Tasting Notes on the World’s Northermost Navy Strength Gin The nose is a bit different than the lower proof batch. A little bit more emphasis on the floral, and a decidedly pronounced bit of heat. You can tell that this is going to pack some strength just from the scent.
The palette emphasizes some different notes as well. Up front, quiet on the lips. Takes half a second for the intensity to build.
My love for the great white north of any continent has left me with a somewhat peculiar fascination for the “as far north as you can go” concept. I’ve spent hours pouring over sites such as the “Route de la Baie James” site counting the mile markers of the Transtaiga Highway through other people’s photographs.
So of course when a gin says it is made at the world’s northernmost distillery, you’ve caught my sense of fantasy. Hernö gin is made in Dala, just outside the city of Härnösand, Sweden. Coat of arms right below.
Unusual Botanical Alert! Two botanicals not often seen in gin appear in Hernö gin.
Meadowsweet: Has a subtle. pleasant aroma, sort of similar to almond. Used in wines, jams and potpourri, but most pertinent to the gin Meadowsweet is traditional component of Scandinavian Meads. Lingonberries: also known as Cowberry in the states, this tart, currant-like berry is probably best known as the red jam sold in every Ikea everywhere.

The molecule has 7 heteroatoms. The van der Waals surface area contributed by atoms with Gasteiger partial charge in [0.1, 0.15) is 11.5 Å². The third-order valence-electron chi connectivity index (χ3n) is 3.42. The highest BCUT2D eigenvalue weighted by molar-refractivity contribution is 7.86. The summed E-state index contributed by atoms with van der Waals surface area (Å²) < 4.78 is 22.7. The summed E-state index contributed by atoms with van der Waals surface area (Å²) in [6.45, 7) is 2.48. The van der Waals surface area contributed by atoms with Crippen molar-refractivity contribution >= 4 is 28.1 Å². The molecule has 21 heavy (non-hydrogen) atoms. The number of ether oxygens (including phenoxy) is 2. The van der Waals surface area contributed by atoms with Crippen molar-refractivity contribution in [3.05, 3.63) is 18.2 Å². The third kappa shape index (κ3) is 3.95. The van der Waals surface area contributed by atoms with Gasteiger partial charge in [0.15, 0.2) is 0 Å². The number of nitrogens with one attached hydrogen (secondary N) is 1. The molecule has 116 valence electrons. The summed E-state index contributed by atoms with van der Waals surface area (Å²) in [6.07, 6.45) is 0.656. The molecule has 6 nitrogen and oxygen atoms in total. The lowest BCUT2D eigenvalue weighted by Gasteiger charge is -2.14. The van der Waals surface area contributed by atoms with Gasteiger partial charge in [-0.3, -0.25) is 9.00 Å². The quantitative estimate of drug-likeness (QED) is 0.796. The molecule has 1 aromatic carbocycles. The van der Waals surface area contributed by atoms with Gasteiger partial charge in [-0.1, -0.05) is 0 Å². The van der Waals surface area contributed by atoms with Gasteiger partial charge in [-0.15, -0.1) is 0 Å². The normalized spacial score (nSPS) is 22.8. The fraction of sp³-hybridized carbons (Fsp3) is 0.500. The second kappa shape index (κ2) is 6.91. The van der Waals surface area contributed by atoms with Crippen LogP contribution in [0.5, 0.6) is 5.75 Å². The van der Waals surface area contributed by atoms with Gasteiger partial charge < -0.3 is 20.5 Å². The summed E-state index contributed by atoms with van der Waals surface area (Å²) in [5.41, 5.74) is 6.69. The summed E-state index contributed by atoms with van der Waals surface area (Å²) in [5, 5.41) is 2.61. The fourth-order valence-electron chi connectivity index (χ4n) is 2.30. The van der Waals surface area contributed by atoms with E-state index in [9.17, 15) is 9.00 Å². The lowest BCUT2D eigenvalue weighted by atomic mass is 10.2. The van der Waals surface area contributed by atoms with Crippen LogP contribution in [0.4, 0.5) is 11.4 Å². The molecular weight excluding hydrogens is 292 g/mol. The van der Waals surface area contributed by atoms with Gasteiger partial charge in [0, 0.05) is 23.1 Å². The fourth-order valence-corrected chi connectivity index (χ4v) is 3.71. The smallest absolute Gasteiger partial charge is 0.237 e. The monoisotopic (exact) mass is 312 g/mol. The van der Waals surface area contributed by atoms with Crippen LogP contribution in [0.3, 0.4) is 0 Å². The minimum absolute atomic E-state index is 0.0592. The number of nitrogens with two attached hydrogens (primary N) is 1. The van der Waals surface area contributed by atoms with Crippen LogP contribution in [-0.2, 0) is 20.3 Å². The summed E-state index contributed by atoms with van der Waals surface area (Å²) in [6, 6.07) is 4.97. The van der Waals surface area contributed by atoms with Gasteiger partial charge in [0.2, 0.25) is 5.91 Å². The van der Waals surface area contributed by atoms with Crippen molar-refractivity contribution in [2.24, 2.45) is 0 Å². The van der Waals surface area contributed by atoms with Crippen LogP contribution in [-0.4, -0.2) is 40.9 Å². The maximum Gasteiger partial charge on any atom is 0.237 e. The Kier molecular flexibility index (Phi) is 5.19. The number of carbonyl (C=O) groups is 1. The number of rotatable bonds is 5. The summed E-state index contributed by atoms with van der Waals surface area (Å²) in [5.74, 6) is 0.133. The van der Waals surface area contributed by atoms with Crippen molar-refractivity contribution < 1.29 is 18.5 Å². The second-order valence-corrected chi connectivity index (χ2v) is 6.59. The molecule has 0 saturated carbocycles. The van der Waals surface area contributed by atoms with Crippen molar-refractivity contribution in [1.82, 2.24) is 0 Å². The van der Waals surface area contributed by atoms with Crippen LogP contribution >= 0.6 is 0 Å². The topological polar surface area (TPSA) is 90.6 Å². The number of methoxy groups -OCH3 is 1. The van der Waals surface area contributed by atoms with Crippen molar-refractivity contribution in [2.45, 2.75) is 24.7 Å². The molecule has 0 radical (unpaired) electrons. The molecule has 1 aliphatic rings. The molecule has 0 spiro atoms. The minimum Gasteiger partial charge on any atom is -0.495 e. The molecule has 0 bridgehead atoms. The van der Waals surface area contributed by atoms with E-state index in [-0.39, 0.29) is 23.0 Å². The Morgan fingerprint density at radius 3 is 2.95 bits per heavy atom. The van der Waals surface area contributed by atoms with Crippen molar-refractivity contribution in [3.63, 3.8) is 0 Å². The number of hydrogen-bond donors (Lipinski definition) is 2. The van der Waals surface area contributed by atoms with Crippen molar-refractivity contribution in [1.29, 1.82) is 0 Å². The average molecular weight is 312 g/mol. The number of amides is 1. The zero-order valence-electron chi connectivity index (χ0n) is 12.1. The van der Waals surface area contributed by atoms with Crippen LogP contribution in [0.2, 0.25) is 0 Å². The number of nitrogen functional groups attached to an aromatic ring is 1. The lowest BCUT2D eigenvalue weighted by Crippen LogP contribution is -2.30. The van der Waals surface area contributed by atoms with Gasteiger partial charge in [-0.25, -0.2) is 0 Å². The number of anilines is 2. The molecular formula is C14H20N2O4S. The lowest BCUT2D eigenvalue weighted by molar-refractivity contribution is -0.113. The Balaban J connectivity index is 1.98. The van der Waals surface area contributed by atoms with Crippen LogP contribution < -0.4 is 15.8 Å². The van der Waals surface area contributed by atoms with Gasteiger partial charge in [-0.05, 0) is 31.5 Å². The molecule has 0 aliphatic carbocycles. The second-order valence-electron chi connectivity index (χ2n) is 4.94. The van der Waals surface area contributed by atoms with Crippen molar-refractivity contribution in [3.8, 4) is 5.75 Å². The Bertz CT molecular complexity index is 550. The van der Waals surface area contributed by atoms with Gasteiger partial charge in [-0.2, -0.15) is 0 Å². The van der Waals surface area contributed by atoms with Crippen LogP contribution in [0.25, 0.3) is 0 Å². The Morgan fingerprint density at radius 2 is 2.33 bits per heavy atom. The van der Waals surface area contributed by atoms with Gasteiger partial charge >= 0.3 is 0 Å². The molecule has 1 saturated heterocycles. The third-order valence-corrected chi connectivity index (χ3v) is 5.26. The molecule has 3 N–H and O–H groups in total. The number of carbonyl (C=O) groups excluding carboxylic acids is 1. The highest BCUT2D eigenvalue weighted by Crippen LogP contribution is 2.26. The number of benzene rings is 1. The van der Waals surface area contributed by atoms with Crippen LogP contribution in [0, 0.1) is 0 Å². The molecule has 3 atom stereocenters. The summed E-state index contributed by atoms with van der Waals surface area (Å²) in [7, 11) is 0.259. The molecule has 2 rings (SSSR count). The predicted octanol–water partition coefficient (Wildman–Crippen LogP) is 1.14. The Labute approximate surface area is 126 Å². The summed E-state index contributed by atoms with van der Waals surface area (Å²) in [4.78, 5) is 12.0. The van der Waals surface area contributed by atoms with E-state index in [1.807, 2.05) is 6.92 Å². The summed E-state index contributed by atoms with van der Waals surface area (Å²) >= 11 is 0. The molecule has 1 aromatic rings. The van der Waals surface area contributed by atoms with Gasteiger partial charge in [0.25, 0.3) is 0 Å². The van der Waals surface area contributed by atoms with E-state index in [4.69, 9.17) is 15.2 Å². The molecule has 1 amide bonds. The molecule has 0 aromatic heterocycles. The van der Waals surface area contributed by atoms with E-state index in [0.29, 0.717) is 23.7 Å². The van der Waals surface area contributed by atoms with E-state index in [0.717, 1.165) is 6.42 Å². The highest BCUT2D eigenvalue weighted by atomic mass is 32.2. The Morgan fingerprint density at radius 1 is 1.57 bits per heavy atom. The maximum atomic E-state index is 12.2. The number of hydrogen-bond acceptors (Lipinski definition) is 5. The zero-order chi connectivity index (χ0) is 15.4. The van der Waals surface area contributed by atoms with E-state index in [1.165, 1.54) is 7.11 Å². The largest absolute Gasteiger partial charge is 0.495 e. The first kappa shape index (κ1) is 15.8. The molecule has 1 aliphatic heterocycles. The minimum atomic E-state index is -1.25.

Tasting Notes: a hint of juniper and an astringent berry-like flavor. Sweet smelling, not too intense. The taste is complex with an emphasis on fruity notes.
A peculiar review indeed. But perhaps not for the reasons you might think. We’re taking an opportunity to take a look at an early favorite of the Gin is In’s: Hendrick’s Gin. Really the ultimate in gateway gins. But this time, we’re taking a look at the version of Hendrick’s that you folks in the UK are used to seeing. You see, here in the states Hendrick’s is bottled at 44% or about 88 proof. but in the UK? a full 6 proof points lower. 41.4% or 82.8 proof. Does it actually make a difference? Or has my sentiments on Hendrick’s changed in the last 3 years since my initial review?